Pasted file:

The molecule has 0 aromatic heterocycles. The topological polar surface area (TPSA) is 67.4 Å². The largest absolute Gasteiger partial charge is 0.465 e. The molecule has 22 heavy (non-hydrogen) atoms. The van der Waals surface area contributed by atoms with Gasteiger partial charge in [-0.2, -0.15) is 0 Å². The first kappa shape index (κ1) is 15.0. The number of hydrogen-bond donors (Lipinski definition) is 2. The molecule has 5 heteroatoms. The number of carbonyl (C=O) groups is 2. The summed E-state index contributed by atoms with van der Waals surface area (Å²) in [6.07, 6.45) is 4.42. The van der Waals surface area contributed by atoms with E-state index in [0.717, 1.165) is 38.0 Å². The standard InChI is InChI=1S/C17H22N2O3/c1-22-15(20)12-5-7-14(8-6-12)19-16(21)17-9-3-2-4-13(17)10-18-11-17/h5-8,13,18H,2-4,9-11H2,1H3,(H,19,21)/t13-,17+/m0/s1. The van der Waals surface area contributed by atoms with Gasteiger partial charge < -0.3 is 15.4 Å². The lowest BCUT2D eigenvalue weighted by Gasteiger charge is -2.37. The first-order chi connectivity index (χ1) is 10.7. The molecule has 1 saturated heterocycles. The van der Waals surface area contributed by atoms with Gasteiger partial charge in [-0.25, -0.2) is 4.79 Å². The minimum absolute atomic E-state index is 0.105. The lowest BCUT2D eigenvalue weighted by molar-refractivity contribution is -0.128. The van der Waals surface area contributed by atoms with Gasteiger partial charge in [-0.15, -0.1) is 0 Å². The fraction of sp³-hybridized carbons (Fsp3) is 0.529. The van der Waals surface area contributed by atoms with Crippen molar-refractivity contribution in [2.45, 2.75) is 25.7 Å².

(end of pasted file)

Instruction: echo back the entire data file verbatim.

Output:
The molecule has 0 aromatic heterocycles. The topological polar surface area (TPSA) is 67.4 Å². The largest absolute Gasteiger partial charge is 0.465 e. The molecule has 22 heavy (non-hydrogen) atoms. The van der Waals surface area contributed by atoms with Gasteiger partial charge in [-0.2, -0.15) is 0 Å². The first kappa shape index (κ1) is 15.0. The number of hydrogen-bond donors (Lipinski definition) is 2. The molecule has 5 heteroatoms. The number of carbonyl (C=O) groups is 2. The summed E-state index contributed by atoms with van der Waals surface area (Å²) in [6.07, 6.45) is 4.42. The van der Waals surface area contributed by atoms with E-state index in [0.717, 1.165) is 38.0 Å². The standard InChI is InChI=1S/C17H22N2O3/c1-22-15(20)12-5-7-14(8-6-12)19-16(21)17-9-3-2-4-13(17)10-18-11-17/h5-8,13,18H,2-4,9-11H2,1H3,(H,19,21)/t13-,17+/m0/s1. The van der Waals surface area contributed by atoms with Gasteiger partial charge < -0.3 is 15.4 Å². The lowest BCUT2D eigenvalue weighted by Gasteiger charge is -2.37. The first-order chi connectivity index (χ1) is 10.7. The molecule has 1 saturated heterocycles. The van der Waals surface area contributed by atoms with Gasteiger partial charge in [-0.25, -0.2) is 4.79 Å². The minimum absolute atomic E-state index is 0.105. The lowest BCUT2D eigenvalue weighted by molar-refractivity contribution is -0.128. The van der Waals surface area contributed by atoms with Gasteiger partial charge in [-0.15, -0.1) is 0 Å². The fraction of sp³-hybridized carbons (Fsp3) is 0.529. The van der Waals surface area contributed by atoms with Crippen molar-refractivity contribution in [2.45, 2.75) is 25.7 Å².